The first-line paraclinical investigation that can identify portal vein thrombosis is abdominal ultrasonography, but the gold standard remains the CT scan. The therapeutic management of patients with IBD and portal thrombosis includes the following: cessation of smoking and consumption of oral contraceptives; anticoagulant treatment with low-molecular-weight heparin (LMWH) or warfarin; and, in severe cases, thrombolysis; surgical interventions; or intravascular thrombectomy devices [87].
Currently, there are no clear recommendations regarding VTE prophylaxis among IBD patients. However, all guidelines recommend VTE prophylaxis in hospitalized patients, with no hemodynamically significant bleeding, during an IBD flare [83]. The extent of post-discharge VTE prophylaxis in patients with high thrombotic risk remains unclear [83].

8. Infection

8.1. Pyogenic Liver Abscess Is a Rare Complication of IBD, Especially CD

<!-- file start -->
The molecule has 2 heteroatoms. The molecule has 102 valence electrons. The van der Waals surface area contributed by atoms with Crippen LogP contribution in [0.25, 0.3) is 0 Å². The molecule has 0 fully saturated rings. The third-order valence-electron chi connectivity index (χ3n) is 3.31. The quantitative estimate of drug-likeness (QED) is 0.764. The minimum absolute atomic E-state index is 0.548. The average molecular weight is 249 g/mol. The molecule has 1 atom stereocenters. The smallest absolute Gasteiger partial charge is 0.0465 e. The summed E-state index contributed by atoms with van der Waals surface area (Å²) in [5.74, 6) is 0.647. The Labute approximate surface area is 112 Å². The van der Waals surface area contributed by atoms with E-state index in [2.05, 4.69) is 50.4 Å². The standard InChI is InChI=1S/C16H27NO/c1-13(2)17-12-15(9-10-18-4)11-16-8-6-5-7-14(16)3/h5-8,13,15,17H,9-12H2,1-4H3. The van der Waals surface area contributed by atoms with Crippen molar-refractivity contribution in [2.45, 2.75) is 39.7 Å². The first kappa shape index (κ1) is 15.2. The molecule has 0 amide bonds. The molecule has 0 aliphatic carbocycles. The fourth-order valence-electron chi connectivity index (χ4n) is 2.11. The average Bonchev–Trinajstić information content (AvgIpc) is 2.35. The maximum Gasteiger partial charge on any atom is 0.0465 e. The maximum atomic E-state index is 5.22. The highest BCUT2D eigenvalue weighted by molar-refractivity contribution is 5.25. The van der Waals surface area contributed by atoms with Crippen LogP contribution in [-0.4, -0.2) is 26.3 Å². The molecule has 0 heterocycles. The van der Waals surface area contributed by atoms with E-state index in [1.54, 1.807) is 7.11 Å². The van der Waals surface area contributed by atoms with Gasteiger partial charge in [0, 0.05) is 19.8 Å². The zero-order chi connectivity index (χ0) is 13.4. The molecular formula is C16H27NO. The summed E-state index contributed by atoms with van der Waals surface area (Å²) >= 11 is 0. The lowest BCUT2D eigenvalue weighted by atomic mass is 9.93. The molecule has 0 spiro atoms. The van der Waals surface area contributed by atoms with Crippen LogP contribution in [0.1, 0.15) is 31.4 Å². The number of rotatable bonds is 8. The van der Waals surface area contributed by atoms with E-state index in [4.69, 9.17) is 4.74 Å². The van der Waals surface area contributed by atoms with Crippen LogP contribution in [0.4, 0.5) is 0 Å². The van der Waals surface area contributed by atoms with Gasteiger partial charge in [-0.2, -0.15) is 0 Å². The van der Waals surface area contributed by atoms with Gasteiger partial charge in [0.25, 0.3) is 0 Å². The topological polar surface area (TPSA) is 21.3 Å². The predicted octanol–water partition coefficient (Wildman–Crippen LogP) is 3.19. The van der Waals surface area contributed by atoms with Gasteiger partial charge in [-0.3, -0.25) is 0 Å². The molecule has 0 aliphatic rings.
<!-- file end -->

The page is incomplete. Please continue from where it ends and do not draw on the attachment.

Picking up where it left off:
If in the general population the incidence of liver abscess is 8–16 cases/100,000 inhabitants, in patients with CD it can reach up to 11–297 cases/100,000 inhabitants [10]. Compared to the general population, patients with liver abscesses and CD are younger and show more frequent multilocular damage [10]. The pathogenic mechanisms incriminated are portal pyemia with a secondary seeding of germs at the level of liver parenchyma or direct hepatic extension of an intra-abdominal abscess [86]. Other factors with a potential pathological role in the occurrence of liver abscesses are fistulizing disease phenotype, glucocorticoid use, abdominal surgery, diabetes mellitus and malnutrition [86]. The presence of a liver abscess can mimic a CD flare. Thus, these patients can present abdominal pain, fever, diarrhea and leukocytosis [86]. Imaging investigations can identify a liver lesion, but a positive diagnosis is established by the biochemical and bacteriological analysis of purulent aspirate [86]. Treatment involves the administration of antibiotics and in selected cases, ultrasound or CT-guided percutaneous drainage or surgical drainage [88]. Li et al. compared the effectiveness of ultrasound-guided percutaneous catheter drainage (US-PCD) vs. surgical drainage among 120 patients with liver abscesses and septic shock [89]. US-PCD was associated with a shorter extubation time, lower postoperative complication rate, shorter hospital stay and higher survival rate [89]. These authors concluded that US-PCD can be an effective therapeutic method for the drainage of liver abscesses and can improve the prognosis of these patients [89].